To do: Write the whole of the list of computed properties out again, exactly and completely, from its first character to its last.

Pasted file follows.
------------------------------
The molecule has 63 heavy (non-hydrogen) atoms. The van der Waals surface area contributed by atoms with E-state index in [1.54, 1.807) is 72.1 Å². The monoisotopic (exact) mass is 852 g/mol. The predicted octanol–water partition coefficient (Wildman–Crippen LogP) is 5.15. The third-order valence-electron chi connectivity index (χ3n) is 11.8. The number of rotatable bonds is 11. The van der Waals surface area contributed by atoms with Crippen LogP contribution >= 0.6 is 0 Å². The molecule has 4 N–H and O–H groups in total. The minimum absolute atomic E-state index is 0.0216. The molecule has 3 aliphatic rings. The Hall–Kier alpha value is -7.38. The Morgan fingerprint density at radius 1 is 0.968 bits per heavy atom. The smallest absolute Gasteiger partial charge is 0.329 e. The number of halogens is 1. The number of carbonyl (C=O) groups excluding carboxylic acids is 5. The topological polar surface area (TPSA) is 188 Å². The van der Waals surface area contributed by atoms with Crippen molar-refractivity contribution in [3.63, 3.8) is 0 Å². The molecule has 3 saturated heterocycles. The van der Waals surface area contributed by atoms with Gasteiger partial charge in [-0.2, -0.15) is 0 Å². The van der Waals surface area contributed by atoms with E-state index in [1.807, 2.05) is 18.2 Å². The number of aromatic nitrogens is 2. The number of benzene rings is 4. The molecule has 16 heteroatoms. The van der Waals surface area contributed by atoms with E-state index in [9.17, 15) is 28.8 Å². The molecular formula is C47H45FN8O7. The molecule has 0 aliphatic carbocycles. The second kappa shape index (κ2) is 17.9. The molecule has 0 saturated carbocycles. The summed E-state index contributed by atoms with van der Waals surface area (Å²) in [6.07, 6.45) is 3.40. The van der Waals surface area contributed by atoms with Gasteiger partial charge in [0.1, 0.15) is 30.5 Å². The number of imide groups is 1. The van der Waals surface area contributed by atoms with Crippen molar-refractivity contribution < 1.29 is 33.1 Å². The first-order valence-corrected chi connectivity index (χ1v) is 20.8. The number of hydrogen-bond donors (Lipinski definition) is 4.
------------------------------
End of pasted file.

The molecule has 63 heavy (non-hydrogen) atoms. The van der Waals surface area contributed by atoms with E-state index in [1.54, 1.807) is 72.1 Å². The monoisotopic (exact) mass is 852 g/mol. The predicted octanol–water partition coefficient (Wildman–Crippen LogP) is 5.15. The third-order valence-electron chi connectivity index (χ3n) is 11.8. The number of rotatable bonds is 11. The van der Waals surface area contributed by atoms with Crippen LogP contribution >= 0.6 is 0 Å². The molecule has 4 N–H and O–H groups in total. The minimum absolute atomic E-state index is 0.0216. The molecule has 3 aliphatic rings. The Hall–Kier alpha value is -7.38. The Morgan fingerprint density at radius 1 is 0.968 bits per heavy atom. The smallest absolute Gasteiger partial charge is 0.329 e. The number of halogens is 1. The number of carbonyl (C=O) groups excluding carboxylic acids is 5. The topological polar surface area (TPSA) is 188 Å². The van der Waals surface area contributed by atoms with Crippen molar-refractivity contribution in [3.63, 3.8) is 0 Å². The molecule has 3 saturated heterocycles. The van der Waals surface area contributed by atoms with Gasteiger partial charge in [-0.2, -0.15) is 0 Å². The van der Waals surface area contributed by atoms with E-state index in [1.807, 2.05) is 18.2 Å². The number of aromatic nitrogens is 2. The number of benzene rings is 4. The molecule has 16 heteroatoms. The van der Waals surface area contributed by atoms with E-state index in [9.17, 15) is 28.8 Å². The molecular formula is C47H45FN8O7. The molecule has 0 aliphatic carbocycles. The second kappa shape index (κ2) is 17.9. The molecule has 0 saturated carbocycles. The summed E-state index contributed by atoms with van der Waals surface area (Å²) in [6.07, 6.45) is 3.40. The van der Waals surface area contributed by atoms with Gasteiger partial charge in [0.1, 0.15) is 30.5 Å². The number of imide groups is 1. The van der Waals surface area contributed by atoms with Crippen molar-refractivity contribution < 1.29 is 33.1 Å². The first-order valence-corrected chi connectivity index (χ1v) is 20.8. The number of hydrogen-bond donors (Lipinski definition) is 4.